LifeWay also did a separate survey of American senior Protestant clergy, both self-identified evangelicals and mainliners. LifeWay is Southern Baptist Convention-affiliated and its findings are intended in the main to aid Protestant churches, which I presume is why it limited its clergy questioning to Protestants.

LifeWay's release (.pdf here) led with one in three Americans, 37 percent, according to its poll, saying they "are worried about (Islamic) Sharia law." This, the release adds, is an indication, that "Americans remain uneasy over the place of Islam in the United States and in the world." USA Today led with the survey findings that 27 percent of Americans and 45 percent of the senior clergy polled say ISIS reflects "a true indication of what Islam looks like when Islam controls a society." Among a host of other interesting findings, LifeWay also found that 76 percent of the senior pastors surveyed support U.S. military action against the outrageously barbaric group "to protect Christians" in Syria and Iraq. 

Chalk the differing ledes up to the subjectivity of news judgments. Or the need for a story resulting from a quick press release rewrite augmented by a call to the issuing party's spokesperson to snag a fresh quote to pass the smell test that allows the product to be considered staff-produced journalism. This happens.

I'm suspicious about polls reflecting any truth larger than its respondents said at a particular moment. And I do not doubt for a second that attacks perpetuated by individuals or groups with Muslim self-identities are on the rise and are quite alarming. But why do the majority of Americans and their clergy polled by LifeWay believe as they say they do?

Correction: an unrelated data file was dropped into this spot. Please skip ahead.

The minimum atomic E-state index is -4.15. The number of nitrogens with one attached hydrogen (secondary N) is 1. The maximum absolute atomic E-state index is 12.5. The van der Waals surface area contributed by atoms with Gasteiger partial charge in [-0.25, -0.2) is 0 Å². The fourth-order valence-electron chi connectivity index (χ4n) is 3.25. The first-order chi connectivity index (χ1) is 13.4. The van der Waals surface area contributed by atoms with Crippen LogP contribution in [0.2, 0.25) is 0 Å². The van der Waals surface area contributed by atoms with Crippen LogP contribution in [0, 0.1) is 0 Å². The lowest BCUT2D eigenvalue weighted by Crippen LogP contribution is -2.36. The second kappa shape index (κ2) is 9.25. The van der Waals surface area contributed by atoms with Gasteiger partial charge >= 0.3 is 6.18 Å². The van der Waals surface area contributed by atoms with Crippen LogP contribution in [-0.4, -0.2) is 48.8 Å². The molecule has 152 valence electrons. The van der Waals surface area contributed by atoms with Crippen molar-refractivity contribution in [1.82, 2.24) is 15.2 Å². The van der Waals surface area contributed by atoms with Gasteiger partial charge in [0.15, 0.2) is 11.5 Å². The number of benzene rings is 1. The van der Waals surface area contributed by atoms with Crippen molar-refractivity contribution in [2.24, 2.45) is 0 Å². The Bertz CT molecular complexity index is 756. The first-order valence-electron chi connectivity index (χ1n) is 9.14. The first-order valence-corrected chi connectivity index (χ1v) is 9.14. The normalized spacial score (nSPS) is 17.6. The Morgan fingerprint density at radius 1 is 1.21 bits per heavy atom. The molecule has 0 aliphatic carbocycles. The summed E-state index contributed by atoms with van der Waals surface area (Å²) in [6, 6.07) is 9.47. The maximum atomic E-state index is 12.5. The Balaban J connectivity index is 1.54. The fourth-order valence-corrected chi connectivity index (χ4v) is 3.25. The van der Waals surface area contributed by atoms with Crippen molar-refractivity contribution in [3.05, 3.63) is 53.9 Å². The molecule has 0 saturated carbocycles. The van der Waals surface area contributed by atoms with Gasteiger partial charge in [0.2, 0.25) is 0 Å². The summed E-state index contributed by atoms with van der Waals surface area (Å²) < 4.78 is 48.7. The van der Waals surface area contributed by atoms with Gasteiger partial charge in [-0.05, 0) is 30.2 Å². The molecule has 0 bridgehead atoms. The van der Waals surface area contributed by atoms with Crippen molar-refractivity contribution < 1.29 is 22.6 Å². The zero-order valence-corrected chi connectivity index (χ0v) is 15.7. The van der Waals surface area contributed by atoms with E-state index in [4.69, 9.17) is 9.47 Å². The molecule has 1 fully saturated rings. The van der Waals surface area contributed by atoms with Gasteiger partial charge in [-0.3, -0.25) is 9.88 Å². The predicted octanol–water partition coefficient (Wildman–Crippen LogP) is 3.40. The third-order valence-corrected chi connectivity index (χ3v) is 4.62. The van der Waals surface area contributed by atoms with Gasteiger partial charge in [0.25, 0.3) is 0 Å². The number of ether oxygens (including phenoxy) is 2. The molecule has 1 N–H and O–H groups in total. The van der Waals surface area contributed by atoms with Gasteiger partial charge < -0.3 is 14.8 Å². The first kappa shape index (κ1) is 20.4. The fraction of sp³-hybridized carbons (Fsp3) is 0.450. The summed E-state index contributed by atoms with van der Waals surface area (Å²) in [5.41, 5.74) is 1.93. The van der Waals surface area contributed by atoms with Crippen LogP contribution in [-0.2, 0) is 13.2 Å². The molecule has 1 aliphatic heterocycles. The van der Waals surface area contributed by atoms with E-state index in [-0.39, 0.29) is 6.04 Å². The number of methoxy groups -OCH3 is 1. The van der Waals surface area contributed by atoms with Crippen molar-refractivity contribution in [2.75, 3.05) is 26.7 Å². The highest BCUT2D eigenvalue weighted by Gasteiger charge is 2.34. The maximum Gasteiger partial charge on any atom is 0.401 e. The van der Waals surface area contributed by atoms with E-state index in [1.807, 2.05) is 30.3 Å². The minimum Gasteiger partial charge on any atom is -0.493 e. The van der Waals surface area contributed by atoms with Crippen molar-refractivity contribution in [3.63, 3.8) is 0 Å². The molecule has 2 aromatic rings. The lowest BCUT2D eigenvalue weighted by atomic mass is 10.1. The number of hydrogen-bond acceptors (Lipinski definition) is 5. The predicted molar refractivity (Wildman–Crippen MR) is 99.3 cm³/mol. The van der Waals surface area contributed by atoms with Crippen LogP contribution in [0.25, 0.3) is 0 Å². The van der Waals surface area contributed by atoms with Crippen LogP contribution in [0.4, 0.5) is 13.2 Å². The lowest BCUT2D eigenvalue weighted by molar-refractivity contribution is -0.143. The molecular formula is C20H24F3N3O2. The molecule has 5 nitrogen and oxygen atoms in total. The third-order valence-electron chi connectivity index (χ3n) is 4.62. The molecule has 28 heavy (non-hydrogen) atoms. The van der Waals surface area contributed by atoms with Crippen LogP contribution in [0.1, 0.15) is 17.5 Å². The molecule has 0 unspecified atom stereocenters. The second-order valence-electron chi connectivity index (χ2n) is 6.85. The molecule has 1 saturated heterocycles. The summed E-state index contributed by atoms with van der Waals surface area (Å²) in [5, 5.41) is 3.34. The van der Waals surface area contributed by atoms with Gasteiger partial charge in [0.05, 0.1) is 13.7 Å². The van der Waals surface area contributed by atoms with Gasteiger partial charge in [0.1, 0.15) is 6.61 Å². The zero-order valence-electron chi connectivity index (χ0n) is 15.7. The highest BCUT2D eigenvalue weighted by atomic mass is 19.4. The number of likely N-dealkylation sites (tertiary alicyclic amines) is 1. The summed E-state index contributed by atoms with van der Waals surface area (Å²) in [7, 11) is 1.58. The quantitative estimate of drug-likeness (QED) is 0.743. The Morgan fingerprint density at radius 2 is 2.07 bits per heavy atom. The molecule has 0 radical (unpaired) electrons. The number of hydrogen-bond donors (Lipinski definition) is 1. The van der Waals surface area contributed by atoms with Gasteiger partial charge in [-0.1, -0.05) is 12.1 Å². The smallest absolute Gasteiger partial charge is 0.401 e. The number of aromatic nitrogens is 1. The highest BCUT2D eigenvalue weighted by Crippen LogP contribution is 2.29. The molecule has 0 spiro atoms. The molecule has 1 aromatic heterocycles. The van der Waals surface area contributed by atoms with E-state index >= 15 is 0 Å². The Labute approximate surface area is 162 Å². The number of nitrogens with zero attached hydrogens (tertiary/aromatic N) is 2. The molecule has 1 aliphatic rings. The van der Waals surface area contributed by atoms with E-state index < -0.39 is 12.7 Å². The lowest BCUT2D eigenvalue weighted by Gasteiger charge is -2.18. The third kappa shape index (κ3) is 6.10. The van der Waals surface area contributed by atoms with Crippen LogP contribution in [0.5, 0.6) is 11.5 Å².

Why believe Sharia law is a realistic threat to the American legal establishment? Why do so many believe that ISIS is the true face of Islam and not just a fringe perversion utterly reviled by "real Muslims"? And by the way, who gets to say who is a "real" Muslim, given the religion's many global permutations and utter lack of anything close to a unifying and authoritative hierarchy? 

The answer, of course, is that they believe what they think they believe, and know what they think they know, in great measure because of what journalists tell them. That's our role; we're still the general public's eyes and ears. Absent human omniscience, I know of no better system for getting the word out about distant people, places and events.

The rules of American journalism meant to bolster accuracy and fairness can be confining. I concluded as soon as I heard about the shooting attacks in Copenhagen Saturday that this latest assault on Western-style free speech and Jews was another case of Islamic terrorism. Shots at a free speech event featuring a cartoonist who mocked the Prophet Muhammad. Followed by shots at a synagogue. A no brainer. But I did not have to take public responsibility for my conclusion by filing copy.